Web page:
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Natalie Portman as the Mysterious 'Jackie' Kennedy

Dec. 27, 2016
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Natalie Portman
Peter Sarsgaard
Directed by Pablo Larraín
Rated R

Casting is always a challenge in a film about real people whose faces are as familiar as your own family portrait, and in Jackie the casting presents several problems. Peter Sarsgaard lacks charisma as Robert F. Kennedy: a public figure haloed in charisma. Caspar Phillipson is a grumpy killjoy as Lyndon B. Johnson—in reality, a politician as big and colorful as his Texas homeland. Beth Grant is a good Lady Bird Johnson, but what of the all-important title character?

Natalie Portman can be described as intermittent as Jacqueline Kennedy, but then, the same could be said for the real life Jackie Kennedy. In public, the first lady was a stylish mannequin with a whispery voice. In private, who knows? She endured through her death in 1994 as a mysterious shadow in the hot glare of the public spotlight, a celebrity that revealed nothing. Jackie is about how she cemented her already aloof image through her famous, soon-after-her-husband’s-death interview with Life magazine’s Theodore H. White, a Kennedy confidant.

Billy Crudup fails to invest White with any interest—a problem given the amount of screen time he occupies—and one of the screenplay’s faults is its failure to immediately identify White or the importance this on- and mostly off-the-record conversation had at the time of its publication.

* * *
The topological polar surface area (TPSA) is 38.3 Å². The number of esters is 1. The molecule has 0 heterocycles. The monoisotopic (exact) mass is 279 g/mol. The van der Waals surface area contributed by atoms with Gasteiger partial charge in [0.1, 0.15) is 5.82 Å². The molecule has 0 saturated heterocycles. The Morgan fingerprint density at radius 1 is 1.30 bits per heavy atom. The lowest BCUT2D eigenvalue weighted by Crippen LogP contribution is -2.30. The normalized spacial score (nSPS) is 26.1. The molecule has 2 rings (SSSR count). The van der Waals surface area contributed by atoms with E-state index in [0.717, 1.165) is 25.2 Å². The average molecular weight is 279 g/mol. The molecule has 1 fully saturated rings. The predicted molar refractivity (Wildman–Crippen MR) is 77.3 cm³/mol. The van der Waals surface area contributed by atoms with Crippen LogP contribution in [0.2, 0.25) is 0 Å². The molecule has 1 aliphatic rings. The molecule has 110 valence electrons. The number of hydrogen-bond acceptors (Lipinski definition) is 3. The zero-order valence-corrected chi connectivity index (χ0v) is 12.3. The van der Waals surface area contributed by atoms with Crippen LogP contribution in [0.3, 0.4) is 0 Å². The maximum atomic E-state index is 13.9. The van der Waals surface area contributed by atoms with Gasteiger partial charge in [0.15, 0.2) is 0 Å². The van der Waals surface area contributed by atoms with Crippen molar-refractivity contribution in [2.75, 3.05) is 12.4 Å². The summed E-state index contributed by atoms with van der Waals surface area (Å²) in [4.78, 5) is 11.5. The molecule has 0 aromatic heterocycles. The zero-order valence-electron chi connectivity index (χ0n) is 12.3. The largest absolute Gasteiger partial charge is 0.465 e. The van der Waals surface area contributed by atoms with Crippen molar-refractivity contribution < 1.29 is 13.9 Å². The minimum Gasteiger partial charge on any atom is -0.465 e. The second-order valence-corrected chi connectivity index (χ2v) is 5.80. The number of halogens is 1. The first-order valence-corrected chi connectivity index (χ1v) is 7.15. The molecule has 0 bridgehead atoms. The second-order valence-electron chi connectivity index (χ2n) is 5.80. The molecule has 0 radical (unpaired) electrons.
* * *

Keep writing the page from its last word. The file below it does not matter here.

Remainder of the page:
Much of Jackie consists of flashbacks, not always in linear order, as the former first lady dials up memories and decides how to edit them for a history of the Kennedy administration as Camelot. After JFK’s death, she seeks out her priest. “Jack and I hardly ever spent the night together,” she confesses (hardly an image intended for the public) and wonders, “Now what am I left with?” The answer is two young children and no certain role beyond her responsibility as the widow in black at the state funeral. She drifts through the White House like a ghost as LBJ’s henchman, Jack Valenti (yes, the guy who later headed the Motion Picture Association of America), tells her it’s time to pack her bags.

Jackie has many well-mounted scenes, especially the forlorn first lady stripping off the blood-stained pink dress she wore on her ill-fated ride into Dallas, and the pageantry of JFK’s full-dress funeral. Chilean director Pablo Larraín, who claims to know little of the Kennedy legend, recreates the famous photograph taken on Air Force One as a hastily recruited judge administers the oath of office to LBJ, and Jackie looks on with abysmal mortification. Portman’s face registers devastation after the assassination but settles into cool, aristocratic hauteur for the interview with Life.

And yet, despite several moving scenes, Jackie falls short of being an entirely moving film. Perhaps the continual back-and-forth between a not terribly engaging interviewer and Jackie’s flashbacks thwarts the story’s momentum. And maybe we see too much of the cool and fully collected Jackie at that interview. In flashbacks she’s more interesting as self-doubt wrestles with determination to see things through her way.


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